[lsb-discuss] Why python was chosen as a part of LSB?

Jeff Licquia licquia at linuxfoundation.org
Fri Jun 13 15:37:52 UTC 2014


On 06/10/2014 07:31 PM, Net Kgk wrote:
> Ruby is popular.

Ruby has had problems with standardization.  They broke backward
compatibility in a maintenance release a while back, as I recall.  Also,
they typically don't maintain old versions for any length of time when
these breaks do happen; it's generally "just upgrade".  That's not going
to be possible with enterprise distros with multiple-year commitments to
compatibility.

They seem to have changed a bit in their attitudes towards standards,
though, so who knows what the future will hold?

> Perl is popular.

And is a part of the LSB, added at the same time as Python.

> Javascript is popular.

But, until recently, had no interpreter outside of the browser.  How, in
the world before node.js, was one suppose to write a JavaScript program
and just run it?

But, yes; now that we have node.js, JavaScript would likely be fine.

> Any
> programing language, if it has some practical use is popular and have
> some community, so why chose only one of them?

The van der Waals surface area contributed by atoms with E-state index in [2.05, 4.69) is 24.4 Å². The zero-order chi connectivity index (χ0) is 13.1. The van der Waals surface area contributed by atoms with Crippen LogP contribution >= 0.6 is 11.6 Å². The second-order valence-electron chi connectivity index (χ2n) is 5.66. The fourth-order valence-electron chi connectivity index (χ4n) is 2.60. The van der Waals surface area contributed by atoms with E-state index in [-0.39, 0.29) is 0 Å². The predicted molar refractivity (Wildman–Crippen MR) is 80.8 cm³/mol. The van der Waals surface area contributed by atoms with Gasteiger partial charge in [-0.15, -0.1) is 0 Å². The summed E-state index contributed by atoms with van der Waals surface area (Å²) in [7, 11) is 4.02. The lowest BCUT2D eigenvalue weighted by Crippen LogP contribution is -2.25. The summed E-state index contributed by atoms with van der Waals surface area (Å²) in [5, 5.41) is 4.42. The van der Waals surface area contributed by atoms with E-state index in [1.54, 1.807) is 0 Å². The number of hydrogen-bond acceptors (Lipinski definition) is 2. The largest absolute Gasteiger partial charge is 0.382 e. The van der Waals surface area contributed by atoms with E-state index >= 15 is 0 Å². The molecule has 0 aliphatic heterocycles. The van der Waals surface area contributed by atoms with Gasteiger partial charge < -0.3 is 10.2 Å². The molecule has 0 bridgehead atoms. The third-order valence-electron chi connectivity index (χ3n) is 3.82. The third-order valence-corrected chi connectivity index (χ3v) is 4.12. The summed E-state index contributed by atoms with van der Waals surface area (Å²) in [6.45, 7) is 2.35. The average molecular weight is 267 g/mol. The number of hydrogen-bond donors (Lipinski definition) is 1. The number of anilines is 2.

We chose two.  See above, re: Perl.

> Really? Why any Desktop installation requires at least two versions of
> python, then?

Because when they wanted to refactor the language, they did it in a
separate development effort, and were careful to preserve compatibility
for old scripts by maintaining the old version for a long time (and are,
indeed, still maintaining it).  This is something we look for when
considering things to standardize.

> LSB have a power to convince people to use one technology or another,
> and this power must be used wisely. Until then, we will still be
> reading "motivations" like this one
> https://honcho.readthedocs.org/en/latest/#why-did-you-port-foreman

Sorry about your luck, there.  But adding Ruby to the LSB wouldn't have
fixed that problem, because Ruby isn't (or wasn't) in the position to be
counted on as "just part of the Linux environment".  That's a position
they chose, and while it has some advantages for them, it also has some
drawbacks, and this is one of them.
-- 
Jeff Licquia
The Linux Foundation
+1 (317) 915-7441
licquia at linuxfoundation.org

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